Saturday, April 17, 2010

Reverse Culture Shock Funnies

We've been back in the States for a few weeks now, and you would think that any "culture shock" moments would be limited to our children, who have never really been here before. Alas, it's not true--John and I have had some moments too! For your enjoyment...

**Upon arriving in the US and landing in the Chicago airport, we needed to go through customs. There were two lines: Resident and Visitor. This gave us serious pause. What are we? John was convinced we were visitors, since we normally live in China but are visiting the US. I was convinced that we were Residents, since we hold US passports. True, we don't "live" here in a strict sense, but we have an address and can even vote in elections. It didn't help that we overheard a customs agent talking with a lady in front of us and when she wasn't sure which line to get in, he asked her where she usually sleeps. We didn't hear her answer but were even more confused. We ended up getting in the Residents line and got through, no problem. But it was confusing! It would have been more clear to give the line titles "US passport holders" and "Passport holders of other nations." Of course, they're not asking for my advice!

**Clara Anne has been the funniest one to watch in terms of reverse culture shock. She is the most aware and the most articulate. At our week-long meeting in Virginia, we were walking to breakfast one morning and she suddenly stopped stock still. "LOOK, Mommy," she said, pointing, "A REAL squirrel!" This apparently made her day. Perhaps it really was the first time she saw a squirrel? We do miss out on wildlife living where we do, in the urban jungle.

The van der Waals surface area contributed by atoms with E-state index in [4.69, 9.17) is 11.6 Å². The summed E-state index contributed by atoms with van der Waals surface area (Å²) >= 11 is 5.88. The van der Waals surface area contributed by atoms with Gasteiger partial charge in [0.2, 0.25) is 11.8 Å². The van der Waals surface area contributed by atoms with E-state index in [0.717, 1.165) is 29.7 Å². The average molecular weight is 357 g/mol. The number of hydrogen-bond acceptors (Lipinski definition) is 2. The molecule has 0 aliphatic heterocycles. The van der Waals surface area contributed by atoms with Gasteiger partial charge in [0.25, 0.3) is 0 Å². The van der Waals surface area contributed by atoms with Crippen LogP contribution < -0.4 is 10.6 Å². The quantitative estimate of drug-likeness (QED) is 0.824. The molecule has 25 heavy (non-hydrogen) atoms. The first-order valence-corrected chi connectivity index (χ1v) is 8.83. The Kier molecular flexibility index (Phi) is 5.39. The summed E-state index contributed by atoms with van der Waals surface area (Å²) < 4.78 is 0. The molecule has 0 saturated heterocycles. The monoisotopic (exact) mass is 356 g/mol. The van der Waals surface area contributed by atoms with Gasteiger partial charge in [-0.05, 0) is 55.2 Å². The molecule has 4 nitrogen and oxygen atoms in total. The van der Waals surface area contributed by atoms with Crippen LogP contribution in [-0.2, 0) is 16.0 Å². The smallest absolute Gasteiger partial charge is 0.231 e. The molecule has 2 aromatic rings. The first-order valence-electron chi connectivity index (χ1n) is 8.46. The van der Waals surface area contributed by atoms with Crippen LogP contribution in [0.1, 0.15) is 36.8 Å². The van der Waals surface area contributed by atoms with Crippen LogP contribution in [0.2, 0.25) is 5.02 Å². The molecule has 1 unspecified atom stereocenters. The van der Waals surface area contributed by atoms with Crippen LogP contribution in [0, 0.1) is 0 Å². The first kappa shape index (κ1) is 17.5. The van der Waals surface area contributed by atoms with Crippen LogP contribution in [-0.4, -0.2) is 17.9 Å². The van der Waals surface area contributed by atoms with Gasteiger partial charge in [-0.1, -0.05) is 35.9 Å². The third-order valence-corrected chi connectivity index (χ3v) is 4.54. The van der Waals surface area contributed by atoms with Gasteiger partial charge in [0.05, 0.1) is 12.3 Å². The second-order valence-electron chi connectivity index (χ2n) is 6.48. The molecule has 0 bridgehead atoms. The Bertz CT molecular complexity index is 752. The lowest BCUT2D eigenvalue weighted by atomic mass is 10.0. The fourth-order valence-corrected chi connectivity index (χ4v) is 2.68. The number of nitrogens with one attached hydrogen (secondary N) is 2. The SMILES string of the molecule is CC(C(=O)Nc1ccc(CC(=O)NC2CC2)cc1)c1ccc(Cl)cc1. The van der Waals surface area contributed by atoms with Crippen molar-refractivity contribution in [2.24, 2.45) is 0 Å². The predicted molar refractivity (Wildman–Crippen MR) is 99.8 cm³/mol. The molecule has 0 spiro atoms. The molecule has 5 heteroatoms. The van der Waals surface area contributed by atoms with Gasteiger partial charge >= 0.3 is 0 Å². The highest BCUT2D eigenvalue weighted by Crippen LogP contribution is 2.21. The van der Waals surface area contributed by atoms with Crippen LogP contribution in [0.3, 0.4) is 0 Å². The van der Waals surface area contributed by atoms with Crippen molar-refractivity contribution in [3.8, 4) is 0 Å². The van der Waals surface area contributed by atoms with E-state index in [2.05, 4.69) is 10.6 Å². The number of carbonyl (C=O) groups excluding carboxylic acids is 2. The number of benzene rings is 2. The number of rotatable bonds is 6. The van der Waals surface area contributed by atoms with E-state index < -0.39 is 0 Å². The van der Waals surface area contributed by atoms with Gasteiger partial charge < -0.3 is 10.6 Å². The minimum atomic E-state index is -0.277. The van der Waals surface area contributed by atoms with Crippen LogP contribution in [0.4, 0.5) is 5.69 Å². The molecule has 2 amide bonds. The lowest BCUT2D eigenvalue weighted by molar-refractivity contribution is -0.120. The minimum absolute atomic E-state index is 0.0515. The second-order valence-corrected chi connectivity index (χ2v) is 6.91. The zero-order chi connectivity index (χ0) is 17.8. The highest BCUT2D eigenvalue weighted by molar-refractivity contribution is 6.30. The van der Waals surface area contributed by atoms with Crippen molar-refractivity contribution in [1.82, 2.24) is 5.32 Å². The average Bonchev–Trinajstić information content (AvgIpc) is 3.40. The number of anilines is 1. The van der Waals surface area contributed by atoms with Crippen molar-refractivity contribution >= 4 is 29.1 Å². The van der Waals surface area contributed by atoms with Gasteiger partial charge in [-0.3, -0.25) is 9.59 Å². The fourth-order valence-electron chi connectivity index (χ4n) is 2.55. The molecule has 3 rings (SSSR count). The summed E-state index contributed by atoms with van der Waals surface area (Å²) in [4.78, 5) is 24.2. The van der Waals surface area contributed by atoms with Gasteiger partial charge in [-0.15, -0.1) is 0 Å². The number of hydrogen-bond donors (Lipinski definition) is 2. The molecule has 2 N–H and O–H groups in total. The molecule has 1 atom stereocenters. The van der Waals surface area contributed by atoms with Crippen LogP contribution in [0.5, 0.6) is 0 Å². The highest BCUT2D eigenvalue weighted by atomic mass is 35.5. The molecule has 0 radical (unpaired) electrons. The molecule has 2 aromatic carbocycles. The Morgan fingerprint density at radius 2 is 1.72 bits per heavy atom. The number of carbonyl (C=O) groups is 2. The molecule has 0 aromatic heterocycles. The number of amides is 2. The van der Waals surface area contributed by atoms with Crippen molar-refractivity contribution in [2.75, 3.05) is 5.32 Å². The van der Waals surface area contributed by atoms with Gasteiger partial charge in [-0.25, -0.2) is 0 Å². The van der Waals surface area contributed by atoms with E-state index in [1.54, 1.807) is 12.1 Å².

**We've been delighting in the blueness of the sky, the beauty of the clouds, and just soaking up all of the natural beauty around us. In our first week back, while we were still in Iowa, Clara Anne exclaimed one day, "Mommy, the sky really IS blue!" We just don't see it very often, it's usually white with pollution/smog where we live!

**My girls all have loved eating breakfast cereal since we've been back. Honey Nut Cheerios, Corn Flakes, even Grape Nuts have been eaten with great delight. But their favorite has to be Froot Loops. They've hardly had cereal in their lives and now to have multiple options (like at our meeting in Virginia where there were probably 15 different cereals to choose from) just seems like a dream come true. Chloe spoke for them all when she said, "Mommy, this is the BEST cereal I've ever tasted!"

**I had forgotten a bit what a fast-paced society America is. It's amazing to us to be able to accomplish so much in each day (i.e. shopping, driving, eating, DRIVE-THRUs!), it's all efficient.

**Yikes, FOOD has been a bit of a reverse culture shock. The restaurant portions are gigantic! We are slowly figuring out that all three of our kids can share one kids meal and John and I can share a meal, with everyone feeling satisfied at the end. And it's cheap! We're so used to paying extra for western food but we've been surprised several times at finding very reasonable prices for pretty good food. My girls already love Cracker Barrel! They love the peg game at the table as well as the kids menu with things to color. And, breakfast is served all day so they can eat pancakes even if it's 5pm!